alsterpaullone released from the nanocapsules can enrich the
cytoplasm, exerts its function of GSK-3β inhibitor, and activates
the Wnt signaling within the expected time observed in Hydra.
Nanotechnology applied to the Wnt signaling manipulation is
still in its infancy, and currently available techniques target
almost exclusively cell culture models. Polymersomes loaded
with the small molecule Wnt agonist, 6-bromoindirubin-3′-
oxime (BIO), were able to activate Wnt signaling promoting the
osteogenic differentiation in human primary bone marrow
stromal cells.66 Polyethylene glycol-polyethylenimine-chlorin e6
(PEG-PEI-Ce6) nanoparticles were demonstrated to inhibit the
growth of oral squamous carcinoma cells by combining the
delivery of Wnt-1 small interfering RNAs and photodynamic
More interestingly, liposomal vesicles loaded with purified
mouse Wnt3a were able to stimulate the proliferation of skeletal
progenitor cells and accelerated their differentiation into
osteoblasts of mice.68 Fascinatingly, we recently developed
optical switchers for remote activation of Wnt signaling in vivo.
Basically, light-responsive polyelectrolyte multilayer capsules
were successfully employed to shuttle and release on demand
alsterpaullone in Hydra tissue upon near-infrared light
illumination. We further proved that microscope-guided NIR
irradiation allowed the opening of single capsules with a precise
control of Wnt signaling local activation.52,69 In addition to this
outstanding evidence, herein we proved that chitosan nano￾capsules ensure the shortest effective delivery of alsterpaullone
in Hydra, holding promise for advanced pharmacological
approaches to the control of the canonical Wnt signaling
pathway in vivo.
Advanced nanomaterials for a viable drug delivery strategy
should provide protection of active biomolecules from
degradation; favorable interactions with cells and tissues to
ensure local release; and, possibly, improved pharmacokinetic
profile of the loaded drug. In recent years, chitosan-based
nanomaterials have been proposed as nanocarriers for
biomolecule delivery in nanomedicine. Herein we report the
synthesis and physicochemical characterization of alsterpaul￾lone-loaded chitosan nanocapsules, as well as the in vivo release
kinetics and functionality of the encapsulated drug in Hydra
vulgaris, a small invertebrate introduced to bridge the gap
between testing advanced nanomaterials in cell culture and
clinical models.
Our data indicate that CNCs represent safe nanoreservoir
carriers, which protects the small and hydrophobic drug
alsterpaullone from undesired leaking or degradation, preserving
cargo bioactivity and enhancing its stability and solubility.
Because of the high loading capacity, chitosan nanocapsules
could allow the simultaneous encapsulation of different cargos,
such as hydrophobic molecules and markers, combining in a
single device multiple functionalities in nanomedicine.
Finally, mucoadhesive properties of chitosan ensure an
efficient delivery of alsterpaullone and robust activation of
Wnt signaling in a very short time, showing advantages with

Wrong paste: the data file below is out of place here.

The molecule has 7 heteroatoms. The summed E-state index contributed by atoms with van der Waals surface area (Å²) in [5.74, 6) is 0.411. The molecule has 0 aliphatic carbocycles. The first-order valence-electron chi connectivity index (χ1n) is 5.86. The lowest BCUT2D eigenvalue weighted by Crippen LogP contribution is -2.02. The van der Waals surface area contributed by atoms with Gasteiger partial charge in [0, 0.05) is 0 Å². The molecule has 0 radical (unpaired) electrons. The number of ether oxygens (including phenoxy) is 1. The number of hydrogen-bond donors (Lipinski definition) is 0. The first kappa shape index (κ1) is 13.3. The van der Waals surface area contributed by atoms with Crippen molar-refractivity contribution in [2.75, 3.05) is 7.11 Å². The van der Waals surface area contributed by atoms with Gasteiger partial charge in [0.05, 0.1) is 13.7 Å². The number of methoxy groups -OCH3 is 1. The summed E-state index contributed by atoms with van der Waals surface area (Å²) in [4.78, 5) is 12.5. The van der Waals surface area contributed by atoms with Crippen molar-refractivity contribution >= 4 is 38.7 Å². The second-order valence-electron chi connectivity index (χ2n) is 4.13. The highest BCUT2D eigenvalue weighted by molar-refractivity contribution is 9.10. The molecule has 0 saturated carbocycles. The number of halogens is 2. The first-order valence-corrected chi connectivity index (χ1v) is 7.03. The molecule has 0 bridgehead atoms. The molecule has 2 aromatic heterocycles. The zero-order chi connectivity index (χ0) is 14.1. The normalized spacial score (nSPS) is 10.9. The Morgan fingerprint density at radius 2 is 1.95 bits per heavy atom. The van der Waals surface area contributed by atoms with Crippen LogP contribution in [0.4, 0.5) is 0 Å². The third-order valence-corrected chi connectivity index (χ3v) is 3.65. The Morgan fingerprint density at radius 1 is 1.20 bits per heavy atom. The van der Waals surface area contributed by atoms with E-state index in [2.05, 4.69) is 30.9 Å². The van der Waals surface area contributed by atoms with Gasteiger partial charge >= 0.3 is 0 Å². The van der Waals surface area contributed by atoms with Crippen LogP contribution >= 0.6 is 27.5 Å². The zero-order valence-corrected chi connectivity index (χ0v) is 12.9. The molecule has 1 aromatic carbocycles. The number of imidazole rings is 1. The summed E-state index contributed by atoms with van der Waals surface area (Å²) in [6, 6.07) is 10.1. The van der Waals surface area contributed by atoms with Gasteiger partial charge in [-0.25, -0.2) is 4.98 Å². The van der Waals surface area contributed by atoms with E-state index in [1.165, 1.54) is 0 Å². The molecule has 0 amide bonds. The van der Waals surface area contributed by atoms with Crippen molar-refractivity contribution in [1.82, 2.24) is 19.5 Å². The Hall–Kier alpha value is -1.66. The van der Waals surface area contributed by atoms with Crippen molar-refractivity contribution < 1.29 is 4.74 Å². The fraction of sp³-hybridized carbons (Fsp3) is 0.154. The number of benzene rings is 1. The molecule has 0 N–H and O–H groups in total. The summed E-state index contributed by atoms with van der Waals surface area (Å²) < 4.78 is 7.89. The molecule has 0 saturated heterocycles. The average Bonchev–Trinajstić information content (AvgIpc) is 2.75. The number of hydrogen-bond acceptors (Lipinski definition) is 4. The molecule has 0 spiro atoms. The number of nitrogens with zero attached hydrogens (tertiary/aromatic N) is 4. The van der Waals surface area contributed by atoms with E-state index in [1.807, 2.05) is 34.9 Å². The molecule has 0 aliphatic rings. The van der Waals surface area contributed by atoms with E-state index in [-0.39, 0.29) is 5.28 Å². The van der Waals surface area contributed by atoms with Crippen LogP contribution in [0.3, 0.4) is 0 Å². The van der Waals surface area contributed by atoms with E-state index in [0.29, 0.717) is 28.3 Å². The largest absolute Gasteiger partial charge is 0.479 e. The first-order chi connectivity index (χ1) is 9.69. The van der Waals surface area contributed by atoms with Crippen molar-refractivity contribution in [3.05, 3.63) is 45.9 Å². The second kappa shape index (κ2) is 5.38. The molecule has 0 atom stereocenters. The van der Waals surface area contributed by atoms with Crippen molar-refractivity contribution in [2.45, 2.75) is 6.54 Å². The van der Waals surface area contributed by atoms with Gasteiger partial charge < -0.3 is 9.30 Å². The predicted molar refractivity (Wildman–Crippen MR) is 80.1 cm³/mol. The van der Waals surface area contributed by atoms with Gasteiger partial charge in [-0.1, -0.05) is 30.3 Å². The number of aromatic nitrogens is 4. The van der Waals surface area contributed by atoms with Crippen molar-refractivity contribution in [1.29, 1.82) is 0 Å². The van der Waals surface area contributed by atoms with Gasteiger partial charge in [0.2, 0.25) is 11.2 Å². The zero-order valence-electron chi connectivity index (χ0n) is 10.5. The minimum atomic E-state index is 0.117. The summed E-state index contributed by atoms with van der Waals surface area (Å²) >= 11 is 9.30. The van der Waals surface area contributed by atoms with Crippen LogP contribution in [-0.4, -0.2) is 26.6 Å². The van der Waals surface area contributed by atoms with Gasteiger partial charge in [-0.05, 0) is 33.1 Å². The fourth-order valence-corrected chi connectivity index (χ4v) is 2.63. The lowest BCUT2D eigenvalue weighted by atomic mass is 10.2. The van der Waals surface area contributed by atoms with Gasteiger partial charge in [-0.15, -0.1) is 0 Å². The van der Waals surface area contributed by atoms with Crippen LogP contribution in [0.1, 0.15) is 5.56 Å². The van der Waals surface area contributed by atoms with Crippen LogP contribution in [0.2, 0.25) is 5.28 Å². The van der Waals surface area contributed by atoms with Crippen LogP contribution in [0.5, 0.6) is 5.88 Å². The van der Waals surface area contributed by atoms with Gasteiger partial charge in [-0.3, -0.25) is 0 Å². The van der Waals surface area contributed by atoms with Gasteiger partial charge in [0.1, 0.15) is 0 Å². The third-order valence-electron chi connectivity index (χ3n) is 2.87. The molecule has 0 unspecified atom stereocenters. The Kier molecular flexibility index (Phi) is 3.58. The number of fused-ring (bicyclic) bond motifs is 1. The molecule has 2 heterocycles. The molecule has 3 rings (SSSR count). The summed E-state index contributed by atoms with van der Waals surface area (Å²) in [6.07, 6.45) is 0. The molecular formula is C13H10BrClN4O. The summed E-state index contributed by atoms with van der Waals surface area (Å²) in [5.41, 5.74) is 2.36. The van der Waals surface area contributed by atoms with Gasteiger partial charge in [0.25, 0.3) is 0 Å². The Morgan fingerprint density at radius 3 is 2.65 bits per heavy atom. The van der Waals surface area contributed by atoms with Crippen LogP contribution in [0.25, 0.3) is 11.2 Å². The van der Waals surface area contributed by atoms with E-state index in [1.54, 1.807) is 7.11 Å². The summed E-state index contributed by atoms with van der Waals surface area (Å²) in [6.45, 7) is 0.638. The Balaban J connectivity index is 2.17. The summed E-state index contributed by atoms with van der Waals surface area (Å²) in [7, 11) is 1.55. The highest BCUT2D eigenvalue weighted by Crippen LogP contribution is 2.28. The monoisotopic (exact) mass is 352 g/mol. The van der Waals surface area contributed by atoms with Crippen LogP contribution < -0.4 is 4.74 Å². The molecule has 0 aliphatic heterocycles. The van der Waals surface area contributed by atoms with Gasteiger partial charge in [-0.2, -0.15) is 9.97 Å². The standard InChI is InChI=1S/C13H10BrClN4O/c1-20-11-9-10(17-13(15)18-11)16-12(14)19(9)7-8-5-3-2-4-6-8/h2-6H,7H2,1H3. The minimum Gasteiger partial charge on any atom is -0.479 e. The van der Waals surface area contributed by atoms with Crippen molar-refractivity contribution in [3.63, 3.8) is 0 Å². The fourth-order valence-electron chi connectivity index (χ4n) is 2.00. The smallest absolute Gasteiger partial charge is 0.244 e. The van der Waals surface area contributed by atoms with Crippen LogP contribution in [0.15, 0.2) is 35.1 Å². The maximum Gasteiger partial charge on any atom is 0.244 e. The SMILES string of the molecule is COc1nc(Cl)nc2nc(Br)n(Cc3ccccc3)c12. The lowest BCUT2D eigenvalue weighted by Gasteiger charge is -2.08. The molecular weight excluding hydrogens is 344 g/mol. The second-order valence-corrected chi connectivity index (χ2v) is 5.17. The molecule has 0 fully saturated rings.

respect to free drug administered directly to the animal medium.
The fast and efficient delivery of the GSK3β inhibitor by
chitosan nanocapsules allows reducing the exposure time of the
drug, thus lowering drug toxicity associated with prolonged and
repeated administrations. Importantly, the encapsulation of the
Wnt signaling agonist alsterpaullone in chitosan nanocapsules
paves the way to improved pharmacokinetics of this small drug
and to target Wnt signaling and associated pathological
*sı Supporting Information
The Supporting Information is available free of charge at
Additional information on CNC toxicity, Wnt signaling
pathway components, and a possible model of cargo
delivery (PDF)
Corresponding Authors
Alfredo Ambrosone − Instituto de Ciencia de Materiales de
Aragon-CSIC/Universidad de Zaragoza and CIBER in ́
Bioengineering, Biomaterials and Nanomedicine (CIBER-BBN),
Zaragoza, Spain;;
Email: [email protected]
Jesús M. De La Fuente − Instituto de Ciencia de Materiales de
Aragon-CSIC/Universidad de Zaragoza and CIBER in ́
Bioengineering, Biomaterials and Nanomedicine (CIBER-BBN),
Zaragoza, Spain; CIBER-BBN, Instituto de Salud Carlos III,
Madrid, Spain;;
Email: [email protected]
Laura De Matteis − CIBER-BBN, Instituto de Salud Carlos III,
Madrid, Spain; Instituto de Nanociencia de Aragon (INA), ́
Universidad de Zaragoza, 50018 Zaragoza, Spain
ACS Biomaterials Science & Engineering Article

ACS Biomater. Sci. Eng. 2020, 6, 2893−2903
Ines Serrano-Sevilla ́ − Instituto de Ciencia de Materiales de
Aragon-CSIC/Universidad de GSK-3 inhibitor Zaragoza and CIBER in ́
Bioengineering, Biomaterials and Nanomedicine (CIBER-BBN),
Zaragoza, Spain; CIBER-BBN, Instituto de Salud Carlos III,
Madrid, Spain
Claudia Tortiglione − Istituto di scienze applicate e sistemi
intelligenti “E. Caianiello”, Consiglio Nazionale delle Ricerche,
Pozzuoli, Italy;
Complete contact information is available at:
The authors declare no competing financial interest.
We thank Carlos Cuestas for the technical support in SEM
analysis. The authors acknowledge financial support from
Spanish MINECO (project BIO2017-84246-C2-1-R) and
DGA and Fondos Feder (Bionanosurf E15_17R). A.A. thanks
European Union for financial support with a Marie Curie
Fellowship (H2020-MSCA-IF-2014-657566). I.S.S. acknowl￾edges Ministerio de Economıa y Competitividad del Gobierno ́
de España for her FPI grant (BES-2015-071304).
CNC, chitosan nanocapsules; ALP, alsterpaullone; NR, Nile red